5th October 2020

🗞️ Noise, noise and more noise

MARKET CLOSE:
iTraxx Main

56.6bp, -1.3bp

iTraxx X-Over

332.4bp, -7.1bp

🇩🇪 10 Yr Bund

-0.51%, +3bp

iBoxx Corp IG

B+126.2bp, -1.6bp

iBoxx Corp HY

B+465bp, -8bp

🇺🇸 10 Yr US T-Bond

0.75%, +5bp

🇬🇧 FTSE 100 [wp_live_scraper id=”17″], [wp_live_scraper id=”24″] 🇩🇪 DAX [wp_live_scraper id=”19″], [wp_live_scraper id=”25″] 🇺🇸 S&P 500 [wp_live_scraper id=”21″], [wp_live_scraper id=”26″]

Just trying to get through 2020…

The potential for a major market upset has faded as quickly as Trump’s remarkable recovery, his erratic behaviour notwithstanding. So he will be in place and running his show until the next inauguration, at least. For now, it’s back to the US election, the election debates (this week Pence/Harris), the pandemic, vaccine developments and Brexit. All of the aforementioned would normally have a non-trivial probability of derailing markets, but they likely will not. It’s a noisy picture, but we would think that markets are probably pricing in – with all that entails (stimulus/higher market rates) – a Biden presidency.

That’s not being complacent about the ‘noise’ element. The markets are risk-off when spooked by ‘new’ events, but have habitually and consistently recovered quickly – and usually strongly – on the follow, once those risks have been assessed. That is, excess market liquidity, the promise of more to come – and pretty much guaranteed for ever (in investment terms), is keeping all manner of markets propped up.

In hindsight, sell-offs are very short term, and playing into the old cliché that they are a buying opportunity. We’ve been through the worst recession since the Great Depression, oil prices are on the floor, geopolitical risks are everywhere, and we occupy a disinflationary macro regime with growth well below long term averages.

And all the while the chaotic nature of the current US administration has been like no other – more miss than hit.  However, there have been some clear successes while it has managed huge fiscal largesse which has seemingly mitigated even worse downside risks.

Net net, we would think he current market levels are likely going to be where we are as we go into the quieter December period. We will have more up days than falls, but we are unlikely going to break out of narrow ranges for each of the markets. No collapse in equities/credit spreads. No mad dash for safe havens. Primary ticking over (already several issuance records haven been broken) and a reset for 2021 as we look back on a quite remarkable 2020.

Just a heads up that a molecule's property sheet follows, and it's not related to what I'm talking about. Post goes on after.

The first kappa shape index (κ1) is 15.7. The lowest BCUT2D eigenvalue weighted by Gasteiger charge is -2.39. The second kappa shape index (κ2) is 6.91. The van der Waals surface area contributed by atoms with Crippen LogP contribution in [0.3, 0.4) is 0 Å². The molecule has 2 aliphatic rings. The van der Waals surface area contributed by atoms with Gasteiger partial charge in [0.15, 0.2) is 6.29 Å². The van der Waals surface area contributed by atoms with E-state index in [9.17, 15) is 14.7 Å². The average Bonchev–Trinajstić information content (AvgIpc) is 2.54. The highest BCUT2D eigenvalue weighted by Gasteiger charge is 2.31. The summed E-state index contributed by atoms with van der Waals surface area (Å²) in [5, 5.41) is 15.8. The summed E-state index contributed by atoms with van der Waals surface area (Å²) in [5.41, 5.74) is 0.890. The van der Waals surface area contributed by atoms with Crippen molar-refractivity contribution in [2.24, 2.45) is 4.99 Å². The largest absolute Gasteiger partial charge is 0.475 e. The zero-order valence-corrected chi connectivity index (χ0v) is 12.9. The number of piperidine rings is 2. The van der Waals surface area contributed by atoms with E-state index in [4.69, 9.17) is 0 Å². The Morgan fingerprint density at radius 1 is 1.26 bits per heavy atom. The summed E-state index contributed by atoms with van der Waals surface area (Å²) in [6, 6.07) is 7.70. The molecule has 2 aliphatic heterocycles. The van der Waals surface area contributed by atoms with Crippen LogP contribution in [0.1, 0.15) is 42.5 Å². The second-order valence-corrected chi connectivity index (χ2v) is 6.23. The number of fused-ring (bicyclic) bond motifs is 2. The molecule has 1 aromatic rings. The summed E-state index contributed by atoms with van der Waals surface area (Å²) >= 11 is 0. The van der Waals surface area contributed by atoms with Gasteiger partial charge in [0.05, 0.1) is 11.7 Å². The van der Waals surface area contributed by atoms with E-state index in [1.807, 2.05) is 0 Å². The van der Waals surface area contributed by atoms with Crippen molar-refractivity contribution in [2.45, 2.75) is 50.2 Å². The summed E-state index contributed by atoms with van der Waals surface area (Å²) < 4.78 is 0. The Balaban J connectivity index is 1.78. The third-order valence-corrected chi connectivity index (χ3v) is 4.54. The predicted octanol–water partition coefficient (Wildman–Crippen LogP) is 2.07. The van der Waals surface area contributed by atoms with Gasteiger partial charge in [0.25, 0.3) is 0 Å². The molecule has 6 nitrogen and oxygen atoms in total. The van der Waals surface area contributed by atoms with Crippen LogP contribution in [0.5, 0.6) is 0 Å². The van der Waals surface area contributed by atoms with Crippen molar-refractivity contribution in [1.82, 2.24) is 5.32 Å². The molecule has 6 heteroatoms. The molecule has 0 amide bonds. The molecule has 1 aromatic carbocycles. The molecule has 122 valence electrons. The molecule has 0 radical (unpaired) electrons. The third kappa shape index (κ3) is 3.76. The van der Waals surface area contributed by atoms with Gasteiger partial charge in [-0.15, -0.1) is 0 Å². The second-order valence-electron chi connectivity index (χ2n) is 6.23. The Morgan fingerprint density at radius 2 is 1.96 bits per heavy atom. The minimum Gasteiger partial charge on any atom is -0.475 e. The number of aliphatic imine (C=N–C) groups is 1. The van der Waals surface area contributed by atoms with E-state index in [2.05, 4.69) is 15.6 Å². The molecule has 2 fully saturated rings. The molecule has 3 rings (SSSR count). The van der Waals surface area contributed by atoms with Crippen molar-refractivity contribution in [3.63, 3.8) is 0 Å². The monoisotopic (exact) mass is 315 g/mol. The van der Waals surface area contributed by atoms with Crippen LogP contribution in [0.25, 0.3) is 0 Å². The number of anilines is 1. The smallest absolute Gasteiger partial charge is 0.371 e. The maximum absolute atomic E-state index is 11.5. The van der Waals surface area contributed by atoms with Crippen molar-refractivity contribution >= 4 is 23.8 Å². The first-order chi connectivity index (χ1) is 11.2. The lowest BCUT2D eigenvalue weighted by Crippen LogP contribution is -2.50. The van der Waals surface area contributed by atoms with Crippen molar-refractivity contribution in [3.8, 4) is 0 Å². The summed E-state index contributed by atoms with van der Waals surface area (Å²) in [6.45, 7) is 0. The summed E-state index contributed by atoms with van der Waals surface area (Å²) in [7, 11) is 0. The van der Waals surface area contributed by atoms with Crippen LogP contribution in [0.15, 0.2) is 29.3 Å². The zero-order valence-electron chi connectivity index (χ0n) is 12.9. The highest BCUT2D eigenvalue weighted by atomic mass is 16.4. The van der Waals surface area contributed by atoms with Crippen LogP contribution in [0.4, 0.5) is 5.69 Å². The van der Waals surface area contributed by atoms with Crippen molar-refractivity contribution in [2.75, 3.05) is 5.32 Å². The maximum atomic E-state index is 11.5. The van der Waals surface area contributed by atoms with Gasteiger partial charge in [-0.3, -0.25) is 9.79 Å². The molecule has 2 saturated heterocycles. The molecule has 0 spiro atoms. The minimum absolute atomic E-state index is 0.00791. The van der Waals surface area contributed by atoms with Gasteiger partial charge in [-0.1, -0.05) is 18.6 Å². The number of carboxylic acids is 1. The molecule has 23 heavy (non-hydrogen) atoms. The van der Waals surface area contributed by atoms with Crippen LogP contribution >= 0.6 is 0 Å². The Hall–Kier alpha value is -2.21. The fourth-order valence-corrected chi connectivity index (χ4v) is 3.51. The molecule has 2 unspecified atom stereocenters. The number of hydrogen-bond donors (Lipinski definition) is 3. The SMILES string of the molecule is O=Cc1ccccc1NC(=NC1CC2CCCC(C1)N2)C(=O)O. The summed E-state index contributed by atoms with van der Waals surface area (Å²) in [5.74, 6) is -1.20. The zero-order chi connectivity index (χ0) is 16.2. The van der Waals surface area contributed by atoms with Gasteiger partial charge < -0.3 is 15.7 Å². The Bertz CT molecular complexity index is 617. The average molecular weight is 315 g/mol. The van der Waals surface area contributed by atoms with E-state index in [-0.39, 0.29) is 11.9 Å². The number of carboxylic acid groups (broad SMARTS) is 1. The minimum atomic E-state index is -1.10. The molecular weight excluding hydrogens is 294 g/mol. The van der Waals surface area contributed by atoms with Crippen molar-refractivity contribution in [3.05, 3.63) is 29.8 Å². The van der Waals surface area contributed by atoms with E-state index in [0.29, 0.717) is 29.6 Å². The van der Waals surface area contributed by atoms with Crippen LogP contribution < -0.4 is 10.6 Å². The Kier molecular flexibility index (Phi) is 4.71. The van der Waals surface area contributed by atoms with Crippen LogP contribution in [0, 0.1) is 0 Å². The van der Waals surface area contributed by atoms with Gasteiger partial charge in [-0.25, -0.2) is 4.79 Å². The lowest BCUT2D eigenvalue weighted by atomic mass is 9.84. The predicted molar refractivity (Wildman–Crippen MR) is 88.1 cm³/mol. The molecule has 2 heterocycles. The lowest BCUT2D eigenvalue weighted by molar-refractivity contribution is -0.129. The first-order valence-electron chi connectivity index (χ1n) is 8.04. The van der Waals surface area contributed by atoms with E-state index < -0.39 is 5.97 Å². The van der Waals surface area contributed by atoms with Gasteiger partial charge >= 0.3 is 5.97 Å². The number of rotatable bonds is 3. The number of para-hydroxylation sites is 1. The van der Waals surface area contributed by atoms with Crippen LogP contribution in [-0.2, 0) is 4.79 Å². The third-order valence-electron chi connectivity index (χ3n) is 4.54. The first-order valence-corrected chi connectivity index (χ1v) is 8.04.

Dusted down, off we go again

We had a bit of mixed bag in the day’s news, but generally it pointed to a modestly better tone – And the markets played into it. The service sector PMIs suggested that those countries with lower infection rates recorded higher service sector activity – namely the UK, Germany and Italy -while we saw a decline in France and Spain. That all makes sense. Later, the US non-manufacturing index was up at a perky 57.8 (56.3 forecast).

On the flip side, new car sales in the UK slumped to a 20-year September low – and the month is usually the second best one for sales. But Eurozone retail sales surged in August and beat expectations, up 4.4% month on month (-1.8% in July), while the EC’s top politician Ursula von der Leyen announced that she was in self-quarantine after being in contact with a Portuguese council member last week who subsequently tested positive for coronavirus.

Credit primary markets offered up a tentative start to the week with three corporate borrowers in the market. However, there was plenty added to the pipeline, and we can look forward to the likes of Rolls-Royce, Arkema, Primo Water, Cheplapharm Arzneimittel and Eni amongst expected to be in the market over the next few sessions.

PepsiCo took €750m in a 12-year at midswaps+55bp and a further €750m in a 30-year at midswaps+105bp

As for Monday, Heathrow Funding priced up €750m of a 5-year senior secured deal midswaps+205bp (-45bp versus IPT) with interest pitched up at €4bn. Also in IG, PepsiCo took €750m in a 12-year at midswaps+55bp and a further €750m in a 30-year at midswaps+105bp. Books were in excess of €7.5bn for the combined offering and final pricing was 30bp – 45bp inside the initial talk across the two tranches.

X-Over rated credit Schaeffler also went for a dual-tranche offering, lifting €750m in a 5-year priced to yield 2.75% (-0.5% versus IPT) and €750m in an 8-year to yield 3.375% (-37.5bp versus IPT), with IG investors making up the most part of the €4.2bn+ book.

At the close in Europe, the S&P was up almost 50 points (+1.4%) and that helped the FTSE close 0.7% higher and the Dax added 1.1%. The exuberance took in oil, with the price per barrel up by over 5% in the session.

Rates were better offered and that left the Bund in the 10-year to close at a yield of -0.51% (+3bp), while the Treasury in the same maturity rose to 0.75% (+5bp).

Credit protection cheapened a little as we might have expected in line with the improved background, with iTraxx Main at 56.6bp (-1.4bp) and X-Over protection declined by 7.1bp to 332.4bp.

Secondary cash wasn’t doing much but the positive tone allowed better marks and as such, the iBoxx IG cash index was 1.6bp tighter at B+126bp(sterling credited edged tighter too, index at G+157.2bp, -0.7bp). The AT1 index closed marked 10bp tighter at B+639bp and the HY index at B+465bp (a squeezy 8bp tighter). That wrapped up a decent day for risk markets.

Have a good day.

Suki Mann

A 30+ year veteran of the European corporate bond markets and in his role as Credit Strategist, Dr Mann has been ranked number one in the Euromoney Investor Survey eight times in ten years. Previously with Societe Generale and UBS, he now shares views of events in the corporate bond market exclusively here on CreditMarketDaily.com.